There’s a 10% discount on tickets until July 31.  One-day tickets are currently 112,500 won (but go up to 125,000 won on August 1).  Two-day tickets are 162,000 won (but go up to 180,000 won on August 1).  Three-day tickets are 225,000 won (but go up 250,000 won on August 1).  Information on buying tickets in English is here.

Incheon Pentaport Rock Festival – The oldest running event, going since 2006, has a few big names at this year’s edition.  Most notably Suede and Fall Out Boy, along with veterans Steelheart, Skid Row, Testament, and more recent acts like Blood Red Shoes, The Big Pink and Glasvegas. It’s handily located in Incheon and it takes place on August 2-4, meaning people have to make a big decision between Pentaport and Jisan World Rock Festival.

There’s a 5% discount on tickets until August 1.  One-day tickets are currently 94,000 won (but go up to 99,000 won on August 2).  Two-day tickets are 135,800 won (but go up 143,000 won on August 2).  Three-day tickets are 156,700 won (but go up to 165,000 won on August 2).  Information on buying tickets in English is here.

Super Sonic – In its second year, this two-day, mid-week festival is showing a nice variety, with big names including the Pet Shop Boys, John Legend, Earth Wind & Fire, Two Door Cinema Club, Hot Chelle Rae, and Will Moon, along with locals like Glen Check, Cho Yong Pil and Dickpunks. Information on buying tickets in English is here.

Citybreak – I waited with baited breath to see which festival would secure the two biggest names performing in Japan at Summer Sonic, only for none of them to grab Metallica and Muse.  So I was quite please to see this all-new event that is being shaped around them.  Along with the above mentioned headliners, this fest has already added Limp Bizkit, Iggy Pop & The Stooges, Ash, Japandroids, Rise Against, The Used, Rocket From the Crypt, and White Lies along with Apollo 18, Kiha & Faces, and Goonam. Information on buying tickets in English is here.

There are also a few smaller events that are definitely worth checking out, most with predominantly local line ups, but they are all definitely worth your time.

Horock Horock festival in Daejeon (July 5-6)

Stepping Stone Festival in Jeju (July 13)

Busan International Rock Festival (Aug 2-4)

Lets Rock Festival (Sep13-14)

We will try to keep you up-to-date as more acts are added to all of the above events, so keep checking out Korea Gig Guide and good luck with your 2013 summer fest decisions.

One Drop East Finally Come North!

Busan’s premiere reggae, funk and soul band One Drop East are finally coming up to play in Seoul, not once but twice! They have picked one of the busiest weekends in recent times, with Green Plugged, the World DJ Festival and the Seoul Jazz Festival all taking place, but that is no excuse not to see them this Friday (May 17) – their show is on late just so you can see what many people in Busan and the rest of Korea have been talking about over the last few years. We sent a few questions to bassist Brian Kilrain so that you can get to know the act prior to their debut Seoul performances.

  1. Please tell us a little bit about One Drop East.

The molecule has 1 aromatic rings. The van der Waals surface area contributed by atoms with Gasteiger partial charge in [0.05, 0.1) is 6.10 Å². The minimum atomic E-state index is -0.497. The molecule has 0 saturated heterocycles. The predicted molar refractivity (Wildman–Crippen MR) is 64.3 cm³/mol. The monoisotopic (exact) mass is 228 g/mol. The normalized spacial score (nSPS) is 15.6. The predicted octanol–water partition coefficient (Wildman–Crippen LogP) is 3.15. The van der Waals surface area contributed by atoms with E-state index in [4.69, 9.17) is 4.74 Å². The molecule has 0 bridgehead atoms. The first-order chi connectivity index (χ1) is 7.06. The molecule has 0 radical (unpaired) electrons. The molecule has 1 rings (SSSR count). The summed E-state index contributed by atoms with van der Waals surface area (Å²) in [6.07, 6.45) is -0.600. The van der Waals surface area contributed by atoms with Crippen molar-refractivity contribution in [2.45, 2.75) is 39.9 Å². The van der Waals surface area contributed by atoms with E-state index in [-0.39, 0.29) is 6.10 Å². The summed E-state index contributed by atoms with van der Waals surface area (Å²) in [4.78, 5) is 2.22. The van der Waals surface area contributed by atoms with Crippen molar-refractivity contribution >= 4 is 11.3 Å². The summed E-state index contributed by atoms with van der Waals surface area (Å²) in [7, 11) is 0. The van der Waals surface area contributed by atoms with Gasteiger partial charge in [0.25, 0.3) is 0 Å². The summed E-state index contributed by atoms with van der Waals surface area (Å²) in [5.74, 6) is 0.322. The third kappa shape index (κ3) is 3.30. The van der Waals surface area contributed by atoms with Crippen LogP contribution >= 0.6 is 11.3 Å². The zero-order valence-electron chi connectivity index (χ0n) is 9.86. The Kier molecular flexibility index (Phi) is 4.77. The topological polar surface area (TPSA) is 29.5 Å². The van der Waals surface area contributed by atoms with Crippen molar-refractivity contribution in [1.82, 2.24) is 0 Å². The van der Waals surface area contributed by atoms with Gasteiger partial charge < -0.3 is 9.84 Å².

One Drop East started in 2006 and is one of the longest lasting foreign bands in Busan. It began as a way for us to hang out with the people we love and cover the music that brought us together – all reggae with an emphasis on the stuff out of New Zealand, ska, funk, soul and jazz. Little by little, original songs started making their way onto the set lists. After we won the 2009 Busan Battle of the Bands, we decided to put together an album, On Home Ground, which came out in 2011. Recently we’ve been getting offered larger festival gigs which has made the last few summers extra fun. Otherwise you can find us most Saturday nights jamming on some stage in Busan.

2. What makes Busan so conducive for great live music?

Busan’s live music scene is phenomenal. Part of it has to do with the fact that we’re blessed with so many great musicians. The rest of the credit goes to club owners like Kim Dongha at Vinyl Underground who bend over backwards to give us a place to play. Every night of the week there’s an open mic or show.  And if not, chances are people are getting together somewhere for an impromptu jam.

One of the things I love about Busan is the fact that there aren’t separate Korean and foreign scenes. Our size is small in that we pretty much know everybody making music in town, yet big enough to allow creativity and learning to flourish.

Last year, there was a World Music Night where players could showcase some music from their home country. We had music from Spain, Brazil, Haiti, Germany, Nigeria, and Jamaica. It was an amazing night, and stuff like this happens organically all the time!

3. Tell us about some of your most memorable gigs.

Every time I step on stage with this band, I feel blessed. The most memorable show – the one we all still talk about to this day – was back in 2010 in Daejeon. It was one of our first festival gigs so we rented a bus, filled it with our friends and went on up. About an hour before we were to go on, the police shut it down – right in the middle of Apollo 18’s set if I remember correctly. For about two minutes, we were crushed. But then we found a club down the street, Yellow Taxi, that would let us play.

Meanwhile, all the people who had showed up at the rock festival were getting ready to riot. A lot of people had traveled had from all over Korea to hear some live music and they weren’t just going to leave without politely and constructively telling the cops what they thought of the whole deal. We put the word out to the Busan peeps about Yellow Taxi and they started spreading the word to everyone else.